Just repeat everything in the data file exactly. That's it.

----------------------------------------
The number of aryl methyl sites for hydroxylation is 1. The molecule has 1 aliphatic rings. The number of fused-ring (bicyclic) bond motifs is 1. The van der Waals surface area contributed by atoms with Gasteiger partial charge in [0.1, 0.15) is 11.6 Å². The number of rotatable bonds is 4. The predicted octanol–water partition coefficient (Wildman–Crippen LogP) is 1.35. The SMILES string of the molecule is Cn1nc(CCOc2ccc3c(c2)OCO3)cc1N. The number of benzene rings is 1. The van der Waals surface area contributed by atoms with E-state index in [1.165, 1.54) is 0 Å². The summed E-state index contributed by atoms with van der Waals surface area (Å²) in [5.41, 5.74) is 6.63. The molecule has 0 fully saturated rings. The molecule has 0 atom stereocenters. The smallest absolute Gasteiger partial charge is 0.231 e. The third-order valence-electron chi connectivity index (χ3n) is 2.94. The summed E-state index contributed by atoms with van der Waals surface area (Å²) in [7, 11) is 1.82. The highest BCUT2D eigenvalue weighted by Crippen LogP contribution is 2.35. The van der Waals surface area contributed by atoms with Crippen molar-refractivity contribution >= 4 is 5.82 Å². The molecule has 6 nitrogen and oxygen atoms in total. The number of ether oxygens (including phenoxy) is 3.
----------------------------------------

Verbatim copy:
The number of aryl methyl sites for hydroxylation is 1. The molecule has 1 aliphatic rings. The number of fused-ring (bicyclic) bond motifs is 1. The van der Waals surface area contributed by atoms with Gasteiger partial charge in [0.1, 0.15) is 11.6 Å². The number of rotatable bonds is 4. The predicted octanol–water partition coefficient (Wildman–Crippen LogP) is 1.35. The SMILES string of the molecule is Cn1nc(CCOc2ccc3c(c2)OCO3)cc1N. The number of benzene rings is 1. The van der Waals surface area contributed by atoms with E-state index in [1.165, 1.54) is 0 Å². The summed E-state index contributed by atoms with van der Waals surface area (Å²) in [5.41, 5.74) is 6.63. The molecule has 0 fully saturated rings. The molecule has 0 atom stereocenters. The smallest absolute Gasteiger partial charge is 0.231 e. The third-order valence-electron chi connectivity index (χ3n) is 2.94. The summed E-state index contributed by atoms with van der Waals surface area (Å²) in [7, 11) is 1.82. The highest BCUT2D eigenvalue weighted by Crippen LogP contribution is 2.35. The van der Waals surface area contributed by atoms with Crippen molar-refractivity contribution >= 4 is 5.82 Å². The molecule has 6 nitrogen and oxygen atoms in total. The number of ether oxygens (including phenoxy) is 3.